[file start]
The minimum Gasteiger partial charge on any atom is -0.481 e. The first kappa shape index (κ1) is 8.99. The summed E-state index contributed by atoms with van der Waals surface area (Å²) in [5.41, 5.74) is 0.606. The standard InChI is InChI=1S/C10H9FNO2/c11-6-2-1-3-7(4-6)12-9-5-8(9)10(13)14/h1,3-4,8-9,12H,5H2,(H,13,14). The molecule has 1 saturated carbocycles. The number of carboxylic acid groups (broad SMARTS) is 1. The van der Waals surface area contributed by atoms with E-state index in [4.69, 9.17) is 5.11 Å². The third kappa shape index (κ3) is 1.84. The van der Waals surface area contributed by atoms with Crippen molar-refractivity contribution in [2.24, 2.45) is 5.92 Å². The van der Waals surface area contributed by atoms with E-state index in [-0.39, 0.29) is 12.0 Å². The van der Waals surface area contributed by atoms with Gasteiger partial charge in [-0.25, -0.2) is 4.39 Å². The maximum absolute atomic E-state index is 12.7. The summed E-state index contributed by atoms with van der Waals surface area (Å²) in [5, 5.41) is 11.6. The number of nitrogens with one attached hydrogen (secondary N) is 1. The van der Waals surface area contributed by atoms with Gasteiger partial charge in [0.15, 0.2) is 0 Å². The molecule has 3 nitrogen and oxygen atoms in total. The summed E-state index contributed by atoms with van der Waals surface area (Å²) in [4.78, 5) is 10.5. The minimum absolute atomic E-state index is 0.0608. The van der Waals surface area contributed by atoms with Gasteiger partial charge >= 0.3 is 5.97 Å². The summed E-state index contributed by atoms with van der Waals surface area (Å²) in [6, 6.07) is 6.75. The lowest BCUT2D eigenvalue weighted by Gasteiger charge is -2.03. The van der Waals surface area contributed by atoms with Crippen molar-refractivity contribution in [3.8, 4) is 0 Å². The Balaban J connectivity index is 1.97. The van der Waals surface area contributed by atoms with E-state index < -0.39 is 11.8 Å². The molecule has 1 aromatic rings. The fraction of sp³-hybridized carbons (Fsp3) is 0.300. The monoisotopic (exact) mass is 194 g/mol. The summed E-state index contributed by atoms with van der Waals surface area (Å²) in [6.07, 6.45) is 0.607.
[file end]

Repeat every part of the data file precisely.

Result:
The minimum Gasteiger partial charge on any atom is -0.481 e. The first kappa shape index (κ1) is 8.99. The summed E-state index contributed by atoms with van der Waals surface area (Å²) in [5.41, 5.74) is 0.606. The standard InChI is InChI=1S/C10H9FNO2/c11-6-2-1-3-7(4-6)12-9-5-8(9)10(13)14/h1,3-4,8-9,12H,5H2,(H,13,14). The molecule has 1 saturated carbocycles. The number of carboxylic acid groups (broad SMARTS) is 1. The van der Waals surface area contributed by atoms with E-state index in [4.69, 9.17) is 5.11 Å². The third kappa shape index (κ3) is 1.84. The van der Waals surface area contributed by atoms with Crippen molar-refractivity contribution in [2.24, 2.45) is 5.92 Å². The van der Waals surface area contributed by atoms with E-state index in [-0.39, 0.29) is 12.0 Å². The van der Waals surface area contributed by atoms with Gasteiger partial charge in [-0.25, -0.2) is 4.39 Å². The maximum absolute atomic E-state index is 12.7. The summed E-state index contributed by atoms with van der Waals surface area (Å²) in [5, 5.41) is 11.6. The number of nitrogens with one attached hydrogen (secondary N) is 1. The van der Waals surface area contributed by atoms with Gasteiger partial charge in [0.15, 0.2) is 0 Å². The molecule has 3 nitrogen and oxygen atoms in total. The summed E-state index contributed by atoms with van der Waals surface area (Å²) in [4.78, 5) is 10.5. The minimum absolute atomic E-state index is 0.0608. The van der Waals surface area contributed by atoms with Gasteiger partial charge >= 0.3 is 5.97 Å². The summed E-state index contributed by atoms with van der Waals surface area (Å²) in [6, 6.07) is 6.75. The lowest BCUT2D eigenvalue weighted by Gasteiger charge is -2.03. The van der Waals surface area contributed by atoms with Crippen molar-refractivity contribution in [3.8, 4) is 0 Å². The Balaban J connectivity index is 1.97. The van der Waals surface area contributed by atoms with E-state index < -0.39 is 11.8 Å². The molecule has 1 aromatic rings. The fraction of sp³-hybridized carbons (Fsp3) is 0.300. The monoisotopic (exact) mass is 194 g/mol. The summed E-state index contributed by atoms with van der Waals surface area (Å²) in [6.07, 6.45) is 0.607.